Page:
Child sex trafficking is an issue that affects children in all communities, both in the United States and abroad. In order to prevent children from being trafficked in the first place, we need a coordinated response from local communities, dedicated advocates, and leaders in government. At the Annual Conference of the National Foundation for Women Legislators (NFWL), we had the opportunity to talk to those leaders in government about their role in preventing child sex trafficking.
Partnering with the NFWL to Prevent Human Trafficking
SuEllen Fried, lifetime Board Member of Prevent Child Abuse America, opened the presentation by giving some history of our organization. From our humble beginnings in a kitchen in Kansas to now having a presence in all 50 states, SuEllen explained how Prevent Child Abuse America was uniquely positioned to be a resource to members of the NFWL as they seek to not only address human trafficking in their states, but work to prevent it from happening in the first place.
Our Chief Research and Strategy Officer, Dr. Bart Klika, spoke to the members of the NFWL about different levels of prevention, explaining the importance of and differences between primary, secondary and tertiary prevention. Dr. Klika explained that there is no clearly defined scope of the problem of human trafficking, but that this problem doesn’t mean we’re clueless about how to combat and prevent this issue.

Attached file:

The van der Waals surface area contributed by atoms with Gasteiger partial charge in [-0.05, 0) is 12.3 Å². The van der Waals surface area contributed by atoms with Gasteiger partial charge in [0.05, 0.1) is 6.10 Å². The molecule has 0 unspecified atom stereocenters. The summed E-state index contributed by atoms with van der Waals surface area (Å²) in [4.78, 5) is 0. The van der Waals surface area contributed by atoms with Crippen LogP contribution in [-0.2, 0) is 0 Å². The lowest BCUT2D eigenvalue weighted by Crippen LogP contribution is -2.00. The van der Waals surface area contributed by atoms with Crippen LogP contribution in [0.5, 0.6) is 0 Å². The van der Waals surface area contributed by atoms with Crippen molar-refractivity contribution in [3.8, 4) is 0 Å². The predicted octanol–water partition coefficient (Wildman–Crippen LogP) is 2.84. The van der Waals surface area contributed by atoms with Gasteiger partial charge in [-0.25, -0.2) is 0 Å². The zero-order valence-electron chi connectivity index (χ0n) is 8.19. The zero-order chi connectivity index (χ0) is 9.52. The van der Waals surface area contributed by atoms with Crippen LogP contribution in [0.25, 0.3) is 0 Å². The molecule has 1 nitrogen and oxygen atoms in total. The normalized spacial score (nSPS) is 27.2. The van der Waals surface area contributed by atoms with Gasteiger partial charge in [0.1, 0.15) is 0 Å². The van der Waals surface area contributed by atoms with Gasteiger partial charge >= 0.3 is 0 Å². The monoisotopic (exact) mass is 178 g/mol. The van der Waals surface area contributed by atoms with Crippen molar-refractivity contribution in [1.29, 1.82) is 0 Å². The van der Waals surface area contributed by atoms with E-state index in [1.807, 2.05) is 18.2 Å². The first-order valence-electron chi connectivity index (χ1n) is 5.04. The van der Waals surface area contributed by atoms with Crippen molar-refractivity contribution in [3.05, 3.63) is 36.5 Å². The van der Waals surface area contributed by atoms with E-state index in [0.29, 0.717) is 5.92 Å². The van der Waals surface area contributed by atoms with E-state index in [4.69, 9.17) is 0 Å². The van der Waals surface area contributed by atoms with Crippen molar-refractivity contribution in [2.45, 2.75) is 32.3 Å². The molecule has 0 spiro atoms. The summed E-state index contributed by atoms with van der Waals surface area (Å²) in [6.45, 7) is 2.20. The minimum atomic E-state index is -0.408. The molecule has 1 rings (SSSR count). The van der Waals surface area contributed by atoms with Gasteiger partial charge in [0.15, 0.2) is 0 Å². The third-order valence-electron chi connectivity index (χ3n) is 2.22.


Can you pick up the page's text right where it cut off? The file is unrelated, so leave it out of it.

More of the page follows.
Prevent Child Abuse New Jersey is a national leader on the issue of child sex trafficking and we partnered with our New Jersey chapter for our presentation to the NFWL. Rush Russell, Executive Director of PCA-NJ, spoke to legislators about the success that programs like “My Life My Choice” have had in teaching young women about respectful relationships, how to recognize potentially abusive situations, and in connecting at-risk youth with older mentors who have had similar life experiences.
Dan Duffy, President and CEO of Prevent Child Abuse America, closed off the presentation by talking with the members of the NFWL about their shared experiences as legislators. A former State Senator, Dan shared some insights into common roadblocks in state government and the importance of forming coalitions with other members, local non-profits, and advocates in the community. This holistic response, he said, is critical to achieving our goal of a world in which no child is ever abused or trafficked.
We are grateful for the opportunity to have worked with the NFWL. These women are dedicated to our mission and to the needs of their individual communities. We look forward to continuing this important work with these women as we move into 2018!